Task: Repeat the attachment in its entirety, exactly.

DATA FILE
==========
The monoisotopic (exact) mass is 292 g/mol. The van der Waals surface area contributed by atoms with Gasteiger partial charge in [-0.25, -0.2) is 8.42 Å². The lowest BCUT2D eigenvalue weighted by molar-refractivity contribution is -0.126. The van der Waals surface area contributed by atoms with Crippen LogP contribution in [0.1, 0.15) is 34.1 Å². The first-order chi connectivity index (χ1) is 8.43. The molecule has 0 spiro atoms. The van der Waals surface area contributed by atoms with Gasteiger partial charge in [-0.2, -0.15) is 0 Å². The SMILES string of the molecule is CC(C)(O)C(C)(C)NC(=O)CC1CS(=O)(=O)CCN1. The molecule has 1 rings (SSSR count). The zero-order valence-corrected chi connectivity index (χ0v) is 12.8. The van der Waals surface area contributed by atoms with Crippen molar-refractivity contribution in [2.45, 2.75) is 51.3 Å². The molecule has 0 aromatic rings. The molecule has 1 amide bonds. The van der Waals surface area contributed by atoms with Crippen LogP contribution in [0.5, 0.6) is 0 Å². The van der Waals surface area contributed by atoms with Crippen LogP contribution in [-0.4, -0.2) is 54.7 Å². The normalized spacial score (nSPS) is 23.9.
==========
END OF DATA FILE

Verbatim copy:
The monoisotopic (exact) mass is 292 g/mol. The van der Waals surface area contributed by atoms with Gasteiger partial charge in [-0.25, -0.2) is 8.42 Å². The lowest BCUT2D eigenvalue weighted by molar-refractivity contribution is -0.126. The van der Waals surface area contributed by atoms with Crippen LogP contribution in [0.1, 0.15) is 34.1 Å². The first-order chi connectivity index (χ1) is 8.43. The molecule has 0 spiro atoms. The van der Waals surface area contributed by atoms with Gasteiger partial charge in [-0.2, -0.15) is 0 Å². The SMILES string of the molecule is CC(C)(O)C(C)(C)NC(=O)CC1CS(=O)(=O)CCN1. The molecule has 1 rings (SSSR count). The zero-order valence-corrected chi connectivity index (χ0v) is 12.8. The van der Waals surface area contributed by atoms with Crippen molar-refractivity contribution in [2.45, 2.75) is 51.3 Å². The molecule has 0 aromatic rings. The molecule has 1 amide bonds. The van der Waals surface area contributed by atoms with Crippen LogP contribution in [0.5, 0.6) is 0 Å². The van der Waals surface area contributed by atoms with Crippen LogP contribution in [-0.4, -0.2) is 54.7 Å². The normalized spacial score (nSPS) is 23.9.